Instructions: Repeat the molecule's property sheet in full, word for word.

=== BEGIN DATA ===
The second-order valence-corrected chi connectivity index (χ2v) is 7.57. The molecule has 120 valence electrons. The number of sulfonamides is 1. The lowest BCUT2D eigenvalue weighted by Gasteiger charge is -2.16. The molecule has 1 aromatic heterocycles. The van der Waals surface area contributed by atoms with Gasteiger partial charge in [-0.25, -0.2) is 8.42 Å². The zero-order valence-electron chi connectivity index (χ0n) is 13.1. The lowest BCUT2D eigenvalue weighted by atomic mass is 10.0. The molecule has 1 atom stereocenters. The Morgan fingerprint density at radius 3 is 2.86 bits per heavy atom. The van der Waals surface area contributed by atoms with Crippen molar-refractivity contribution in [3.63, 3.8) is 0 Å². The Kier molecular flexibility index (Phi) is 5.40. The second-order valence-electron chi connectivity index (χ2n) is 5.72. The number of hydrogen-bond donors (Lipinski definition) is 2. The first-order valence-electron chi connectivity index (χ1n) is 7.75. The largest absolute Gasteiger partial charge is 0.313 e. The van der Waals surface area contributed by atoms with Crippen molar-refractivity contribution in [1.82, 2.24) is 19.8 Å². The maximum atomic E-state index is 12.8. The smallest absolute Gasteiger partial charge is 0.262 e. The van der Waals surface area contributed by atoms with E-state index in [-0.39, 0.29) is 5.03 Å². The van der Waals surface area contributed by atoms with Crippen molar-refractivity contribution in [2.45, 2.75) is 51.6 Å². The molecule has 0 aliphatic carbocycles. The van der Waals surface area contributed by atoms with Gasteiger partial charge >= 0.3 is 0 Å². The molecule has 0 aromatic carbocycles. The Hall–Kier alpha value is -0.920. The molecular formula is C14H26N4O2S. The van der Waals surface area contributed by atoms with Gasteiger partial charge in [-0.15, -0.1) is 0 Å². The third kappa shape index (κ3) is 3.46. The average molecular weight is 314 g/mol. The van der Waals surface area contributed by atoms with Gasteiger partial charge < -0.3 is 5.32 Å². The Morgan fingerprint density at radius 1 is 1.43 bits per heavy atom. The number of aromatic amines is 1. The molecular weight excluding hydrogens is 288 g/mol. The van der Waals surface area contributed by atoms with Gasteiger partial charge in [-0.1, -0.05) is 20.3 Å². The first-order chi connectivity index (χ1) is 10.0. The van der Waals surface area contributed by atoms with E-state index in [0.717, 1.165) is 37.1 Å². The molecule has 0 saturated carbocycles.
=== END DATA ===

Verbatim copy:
The second-order valence-corrected chi connectivity index (χ2v) is 7.57. The molecule has 120 valence electrons. The number of sulfonamides is 1. The lowest BCUT2D eigenvalue weighted by Gasteiger charge is -2.16. The molecule has 1 aromatic heterocycles. The van der Waals surface area contributed by atoms with Gasteiger partial charge in [-0.25, -0.2) is 8.42 Å². The zero-order valence-electron chi connectivity index (χ0n) is 13.1. The lowest BCUT2D eigenvalue weighted by atomic mass is 10.0. The molecule has 1 atom stereocenters. The Morgan fingerprint density at radius 3 is 2.86 bits per heavy atom. The van der Waals surface area contributed by atoms with Crippen molar-refractivity contribution in [3.63, 3.8) is 0 Å². The Kier molecular flexibility index (Phi) is 5.40. The second-order valence-electron chi connectivity index (χ2n) is 5.72. The number of hydrogen-bond donors (Lipinski definition) is 2. The first-order valence-electron chi connectivity index (χ1n) is 7.75. The largest absolute Gasteiger partial charge is 0.313 e. The van der Waals surface area contributed by atoms with Crippen molar-refractivity contribution in [1.82, 2.24) is 19.8 Å². The maximum atomic E-state index is 12.8. The smallest absolute Gasteiger partial charge is 0.262 e. The van der Waals surface area contributed by atoms with E-state index in [-0.39, 0.29) is 5.03 Å². The van der Waals surface area contributed by atoms with Crippen molar-refractivity contribution in [2.45, 2.75) is 51.6 Å². The molecule has 0 aliphatic carbocycles. The van der Waals surface area contributed by atoms with Gasteiger partial charge >= 0.3 is 0 Å². The molecule has 0 aromatic carbocycles. The Hall–Kier alpha value is -0.920. The molecular formula is C14H26N4O2S. The van der Waals surface area contributed by atoms with Gasteiger partial charge in [-0.15, -0.1) is 0 Å². The third kappa shape index (κ3) is 3.46. The average molecular weight is 314 g/mol. The van der Waals surface area contributed by atoms with Gasteiger partial charge < -0.3 is 5.32 Å². The Morgan fingerprint density at radius 1 is 1.43 bits per heavy atom. The number of aromatic amines is 1. The molecular weight excluding hydrogens is 288 g/mol. The van der Waals surface area contributed by atoms with Gasteiger partial charge in [-0.1, -0.05) is 20.3 Å². The first-order chi connectivity index (χ1) is 10.0. The van der Waals surface area contributed by atoms with E-state index in [0.717, 1.165) is 37.1 Å². The molecule has 0 saturated carbocycles.